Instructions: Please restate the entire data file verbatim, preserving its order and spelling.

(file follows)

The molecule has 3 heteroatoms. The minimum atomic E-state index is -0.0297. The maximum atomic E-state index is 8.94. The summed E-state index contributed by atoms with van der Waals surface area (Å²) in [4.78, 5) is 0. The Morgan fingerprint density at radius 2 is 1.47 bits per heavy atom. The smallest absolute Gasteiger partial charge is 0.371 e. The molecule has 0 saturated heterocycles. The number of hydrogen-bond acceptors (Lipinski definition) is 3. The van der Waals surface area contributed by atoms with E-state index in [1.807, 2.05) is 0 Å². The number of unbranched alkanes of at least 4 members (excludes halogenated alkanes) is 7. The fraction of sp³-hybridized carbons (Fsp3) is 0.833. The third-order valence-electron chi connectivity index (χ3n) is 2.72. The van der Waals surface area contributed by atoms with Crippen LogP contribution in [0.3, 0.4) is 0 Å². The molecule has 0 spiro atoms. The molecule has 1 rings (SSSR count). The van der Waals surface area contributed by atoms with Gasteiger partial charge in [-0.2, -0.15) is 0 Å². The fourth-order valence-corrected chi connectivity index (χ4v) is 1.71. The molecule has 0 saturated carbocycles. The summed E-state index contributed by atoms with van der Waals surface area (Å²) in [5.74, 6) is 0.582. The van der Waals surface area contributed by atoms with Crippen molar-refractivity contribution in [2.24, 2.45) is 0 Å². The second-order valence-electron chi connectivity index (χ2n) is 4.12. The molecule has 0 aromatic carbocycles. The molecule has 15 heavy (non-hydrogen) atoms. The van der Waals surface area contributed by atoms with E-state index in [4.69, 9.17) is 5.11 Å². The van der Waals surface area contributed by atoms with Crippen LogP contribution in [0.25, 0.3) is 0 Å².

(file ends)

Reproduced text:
The molecule has 3 heteroatoms. The minimum atomic E-state index is -0.0297. The maximum atomic E-state index is 8.94. The summed E-state index contributed by atoms with van der Waals surface area (Å²) in [4.78, 5) is 0. The Morgan fingerprint density at radius 2 is 1.47 bits per heavy atom. The smallest absolute Gasteiger partial charge is 0.371 e. The molecule has 0 saturated heterocycles. The number of hydrogen-bond acceptors (Lipinski definition) is 3. The van der Waals surface area contributed by atoms with E-state index in [1.807, 2.05) is 0 Å². The number of unbranched alkanes of at least 4 members (excludes halogenated alkanes) is 7. The fraction of sp³-hybridized carbons (Fsp3) is 0.833. The third-order valence-electron chi connectivity index (χ3n) is 2.72. The van der Waals surface area contributed by atoms with Crippen LogP contribution in [0.3, 0.4) is 0 Å². The molecule has 0 spiro atoms. The molecule has 1 rings (SSSR count). The van der Waals surface area contributed by atoms with Gasteiger partial charge in [-0.2, -0.15) is 0 Å². The fourth-order valence-corrected chi connectivity index (χ4v) is 1.71. The molecule has 0 saturated carbocycles. The summed E-state index contributed by atoms with van der Waals surface area (Å²) in [5.74, 6) is 0.582. The van der Waals surface area contributed by atoms with Crippen molar-refractivity contribution in [2.24, 2.45) is 0 Å². The second-order valence-electron chi connectivity index (χ2n) is 4.12. The molecule has 0 aromatic carbocycles. The molecule has 15 heavy (non-hydrogen) atoms. The van der Waals surface area contributed by atoms with E-state index in [4.69, 9.17) is 5.11 Å². The van der Waals surface area contributed by atoms with Crippen LogP contribution in [0.25, 0.3) is 0 Å².